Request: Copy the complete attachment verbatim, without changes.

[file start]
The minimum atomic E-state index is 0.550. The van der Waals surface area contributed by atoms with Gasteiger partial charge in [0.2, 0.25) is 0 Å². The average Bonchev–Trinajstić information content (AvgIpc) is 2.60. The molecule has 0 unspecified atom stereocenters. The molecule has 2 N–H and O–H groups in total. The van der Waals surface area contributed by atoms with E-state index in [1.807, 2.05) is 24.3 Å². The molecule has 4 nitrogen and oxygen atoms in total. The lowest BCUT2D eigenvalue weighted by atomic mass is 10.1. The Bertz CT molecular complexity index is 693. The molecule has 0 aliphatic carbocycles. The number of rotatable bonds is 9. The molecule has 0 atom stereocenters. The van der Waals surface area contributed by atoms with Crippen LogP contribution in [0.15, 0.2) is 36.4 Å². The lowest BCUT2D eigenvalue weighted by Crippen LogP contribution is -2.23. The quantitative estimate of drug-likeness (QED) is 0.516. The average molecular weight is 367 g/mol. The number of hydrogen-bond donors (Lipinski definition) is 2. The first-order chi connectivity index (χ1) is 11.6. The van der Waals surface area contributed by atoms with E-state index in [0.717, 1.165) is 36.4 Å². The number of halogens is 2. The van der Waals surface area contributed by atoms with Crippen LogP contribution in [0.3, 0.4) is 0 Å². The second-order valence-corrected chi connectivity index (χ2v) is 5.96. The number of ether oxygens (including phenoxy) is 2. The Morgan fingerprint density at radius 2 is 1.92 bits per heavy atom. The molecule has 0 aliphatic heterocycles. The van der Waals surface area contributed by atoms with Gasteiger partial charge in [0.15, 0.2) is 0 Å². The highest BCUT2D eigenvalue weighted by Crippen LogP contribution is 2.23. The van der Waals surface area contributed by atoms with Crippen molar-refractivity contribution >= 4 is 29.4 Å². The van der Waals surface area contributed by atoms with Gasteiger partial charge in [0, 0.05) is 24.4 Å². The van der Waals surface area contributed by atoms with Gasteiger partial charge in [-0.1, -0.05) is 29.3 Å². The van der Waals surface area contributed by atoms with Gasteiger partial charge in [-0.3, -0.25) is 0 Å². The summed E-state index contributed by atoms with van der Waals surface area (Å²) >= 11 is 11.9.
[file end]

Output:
The minimum atomic E-state index is 0.550. The van der Waals surface area contributed by atoms with Gasteiger partial charge in [0.2, 0.25) is 0 Å². The average Bonchev–Trinajstić information content (AvgIpc) is 2.60. The molecule has 0 unspecified atom stereocenters. The molecule has 2 N–H and O–H groups in total. The van der Waals surface area contributed by atoms with E-state index in [1.807, 2.05) is 24.3 Å². The molecule has 4 nitrogen and oxygen atoms in total. The lowest BCUT2D eigenvalue weighted by atomic mass is 10.1. The Bertz CT molecular complexity index is 693. The molecule has 0 aliphatic carbocycles. The number of rotatable bonds is 9. The molecule has 0 atom stereocenters. The van der Waals surface area contributed by atoms with Crippen LogP contribution in [0.15, 0.2) is 36.4 Å². The lowest BCUT2D eigenvalue weighted by Crippen LogP contribution is -2.23. The quantitative estimate of drug-likeness (QED) is 0.516. The average molecular weight is 367 g/mol. The number of hydrogen-bond donors (Lipinski definition) is 2. The first-order chi connectivity index (χ1) is 11.6. The van der Waals surface area contributed by atoms with E-state index in [0.717, 1.165) is 36.4 Å². The number of halogens is 2. The van der Waals surface area contributed by atoms with Crippen LogP contribution in [0.3, 0.4) is 0 Å². The second-order valence-corrected chi connectivity index (χ2v) is 5.96. The number of ether oxygens (including phenoxy) is 2. The Morgan fingerprint density at radius 2 is 1.92 bits per heavy atom. The molecule has 0 aliphatic heterocycles. The van der Waals surface area contributed by atoms with Gasteiger partial charge in [0.15, 0.2) is 0 Å². The highest BCUT2D eigenvalue weighted by Crippen LogP contribution is 2.23. The van der Waals surface area contributed by atoms with Crippen molar-refractivity contribution >= 4 is 29.4 Å². The van der Waals surface area contributed by atoms with Gasteiger partial charge in [0, 0.05) is 24.4 Å². The van der Waals surface area contributed by atoms with Gasteiger partial charge in [-0.1, -0.05) is 29.3 Å². The van der Waals surface area contributed by atoms with Gasteiger partial charge in [-0.3, -0.25) is 0 Å². The summed E-state index contributed by atoms with van der Waals surface area (Å²) >= 11 is 11.9.